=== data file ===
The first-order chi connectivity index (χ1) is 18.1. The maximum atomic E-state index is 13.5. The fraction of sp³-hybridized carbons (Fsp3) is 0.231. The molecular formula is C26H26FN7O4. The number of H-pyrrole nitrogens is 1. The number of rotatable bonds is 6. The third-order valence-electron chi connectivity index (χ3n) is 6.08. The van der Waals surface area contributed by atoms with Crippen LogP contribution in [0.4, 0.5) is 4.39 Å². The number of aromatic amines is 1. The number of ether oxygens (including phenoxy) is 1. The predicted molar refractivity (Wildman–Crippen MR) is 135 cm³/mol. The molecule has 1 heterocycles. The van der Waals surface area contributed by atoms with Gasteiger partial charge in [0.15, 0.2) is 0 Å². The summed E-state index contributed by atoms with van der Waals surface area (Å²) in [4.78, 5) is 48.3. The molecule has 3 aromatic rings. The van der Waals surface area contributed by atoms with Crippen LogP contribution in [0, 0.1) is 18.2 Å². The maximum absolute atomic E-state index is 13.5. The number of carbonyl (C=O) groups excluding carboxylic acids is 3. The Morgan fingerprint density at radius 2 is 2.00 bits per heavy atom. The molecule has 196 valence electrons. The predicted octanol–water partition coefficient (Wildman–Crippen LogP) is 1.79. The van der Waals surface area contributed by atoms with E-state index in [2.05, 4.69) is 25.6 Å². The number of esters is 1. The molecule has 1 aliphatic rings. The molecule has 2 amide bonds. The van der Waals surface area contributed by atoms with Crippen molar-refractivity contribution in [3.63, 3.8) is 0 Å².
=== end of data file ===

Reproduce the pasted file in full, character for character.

The first-order chi connectivity index (χ1) is 18.1. The maximum atomic E-state index is 13.5. The fraction of sp³-hybridized carbons (Fsp3) is 0.231. The molecular formula is C26H26FN7O4. The number of H-pyrrole nitrogens is 1. The number of rotatable bonds is 6. The third-order valence-electron chi connectivity index (χ3n) is 6.08. The van der Waals surface area contributed by atoms with Crippen LogP contribution in [0.4, 0.5) is 4.39 Å². The number of aromatic amines is 1. The number of ether oxygens (including phenoxy) is 1. The predicted molar refractivity (Wildman–Crippen MR) is 135 cm³/mol. The molecule has 1 heterocycles. The van der Waals surface area contributed by atoms with Gasteiger partial charge in [0.15, 0.2) is 0 Å². The summed E-state index contributed by atoms with van der Waals surface area (Å²) in [4.78, 5) is 48.3. The molecule has 3 aromatic rings. The van der Waals surface area contributed by atoms with Crippen LogP contribution in [0, 0.1) is 18.2 Å². The maximum absolute atomic E-state index is 13.5. The number of carbonyl (C=O) groups excluding carboxylic acids is 3. The Morgan fingerprint density at radius 2 is 2.00 bits per heavy atom. The molecule has 196 valence electrons. The predicted octanol–water partition coefficient (Wildman–Crippen LogP) is 1.79. The van der Waals surface area contributed by atoms with E-state index in [2.05, 4.69) is 25.6 Å². The number of esters is 1. The molecule has 1 aliphatic rings. The molecule has 2 amide bonds. The van der Waals surface area contributed by atoms with Crippen molar-refractivity contribution in [3.63, 3.8) is 0 Å².